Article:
Title: Chocolate Cake
Artist: ZOOM with Shawn Kellerman
Label: Mouhaha Music
Reviewer: Christine Bode
In 2019, when the world was a different place, I attended a Kingston Blues Society show at the RCHA Club in which Shawn Kellerman played with Jerome Godboo and his band. I had seen Godboo a few times and had heard of Kellerman but never really paid attention to his superb guitar playing. That evening, he really got my attention. Like it says on his website, “Sitting up close at a live performance is truly an awesome, jaw-dropping experience.” That night, my jaw hit the floor. Kellerman’s guitar playing is transcendental in that you can almost see his spirit rise above his body when he’s playing the blues. Man, he is phenomenal!
Blown away by his skill, I chatted with Shawn at the break and after the show, and as I work as a social media manager/marketer for musicians, we stayed in touch. I had already heard Kellerman’s guitar playing on Miss Angel’s album, Down In Mississippi, as I’d done some work for her, but that album is Classic Blues in the Mississippi/Delta style and very different from Zoom’s new album, Chocolate Cake, featuring Shawn Kellerman.
Kitchener-based Kellerman played and toured with the late great Lucky Peterson (he passed in May 2020) for many years and I’d seen Peterson’s set at the RBC Ottawa Blues Festival in July 1997. He is also a gifted producer who started his label, Mouhaha Music, producing and mixing Bobby Rush’s Memphis Blues Award-winning acoustic album Raw, and most recently, his longtime friend, Zoom’s latest album, Chocolate Cake, contributing guitar and bass, with some talented musicians from the Waterloo region playing on it—Jimmy Boudreau on drums, Ray Podhornik on trumpet, Dave Wiffen on tenor sax and Matt Weidinger on keys.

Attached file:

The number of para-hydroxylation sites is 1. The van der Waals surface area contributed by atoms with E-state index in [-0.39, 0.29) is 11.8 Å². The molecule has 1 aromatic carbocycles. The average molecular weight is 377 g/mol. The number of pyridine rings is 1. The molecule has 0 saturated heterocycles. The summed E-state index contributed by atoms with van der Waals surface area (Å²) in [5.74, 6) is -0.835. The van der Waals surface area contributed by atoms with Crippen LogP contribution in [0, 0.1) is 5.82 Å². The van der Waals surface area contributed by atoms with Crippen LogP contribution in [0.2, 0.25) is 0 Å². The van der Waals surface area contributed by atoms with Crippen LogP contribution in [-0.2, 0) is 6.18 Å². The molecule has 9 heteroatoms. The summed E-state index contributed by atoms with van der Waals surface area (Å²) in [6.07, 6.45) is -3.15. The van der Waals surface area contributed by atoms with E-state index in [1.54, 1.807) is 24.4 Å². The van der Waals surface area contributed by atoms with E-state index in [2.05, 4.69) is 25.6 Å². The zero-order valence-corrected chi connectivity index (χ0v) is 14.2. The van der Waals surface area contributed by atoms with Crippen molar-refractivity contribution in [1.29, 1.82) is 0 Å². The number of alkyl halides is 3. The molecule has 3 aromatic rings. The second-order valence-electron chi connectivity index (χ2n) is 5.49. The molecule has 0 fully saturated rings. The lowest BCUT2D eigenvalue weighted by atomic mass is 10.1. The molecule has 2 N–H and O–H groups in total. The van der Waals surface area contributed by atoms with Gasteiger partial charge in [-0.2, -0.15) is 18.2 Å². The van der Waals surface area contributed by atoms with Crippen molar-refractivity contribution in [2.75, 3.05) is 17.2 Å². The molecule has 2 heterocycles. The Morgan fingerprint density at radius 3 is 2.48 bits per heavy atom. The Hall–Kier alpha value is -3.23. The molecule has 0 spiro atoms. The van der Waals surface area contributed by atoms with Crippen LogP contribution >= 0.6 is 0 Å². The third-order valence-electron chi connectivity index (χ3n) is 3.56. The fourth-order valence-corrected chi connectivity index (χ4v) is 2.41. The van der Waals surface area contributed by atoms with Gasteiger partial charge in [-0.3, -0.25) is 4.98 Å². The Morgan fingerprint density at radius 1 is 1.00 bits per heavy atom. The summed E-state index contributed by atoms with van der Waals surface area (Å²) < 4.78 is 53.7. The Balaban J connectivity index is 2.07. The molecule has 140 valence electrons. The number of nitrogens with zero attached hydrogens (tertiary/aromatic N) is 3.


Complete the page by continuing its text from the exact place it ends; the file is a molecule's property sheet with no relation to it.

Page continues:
Zoom’s boisterous, bawdy, blues/funk vocal performances on Chocolate Cake, knocked me out. I hadn’t heard of her before, but I’ll never forget her now. Based in Detroit, Zoom’s style is Chicago Blues, which to my ears means blues you can dance to. She’s played with legends, including Buddy Guy, Koko Taylor, and Bill Branch and the Sons of the Blues, around North America and Europe. Chocolate Cake is her comeback album after a twenty-year hiatus from music to raise her family.
After almost two years of the soul-shattering, livelihood-destroying pandemic blues, the raucous, danceable life-affirming party blues of Chocolate Cake, is just what the doctor ordered. Zoom’s dynamic vocals, Kellerman’s high-energy guitar, and the amusing, sexy, and saucy lyrics in many of the songs on the album are the perfect antidote to the tiresome, Groundhog Day-life perpetuated by the global pandemic. I laughed aloud at some of the lyrics more than once, with absolute delight! “Amazing Nepenthe (Weed)” might be my favourite new song. Sing it with me, “All I need is a little bit of weed.”
Zoom’s voice is sensational—she was truly born to sing the blues—and I love her passion and the raunchy humour in the lyrics. Standout tracks on the album include “Big Boss Woman” which should be an anthem for all female entrepreneurs. “I’m a big boss woman, I’m a big boss woman / oh, I’m big and I’m bad, I’m the best you ever had, I’m a big boss woman / I am a force of nature, pay me what I’m worth!”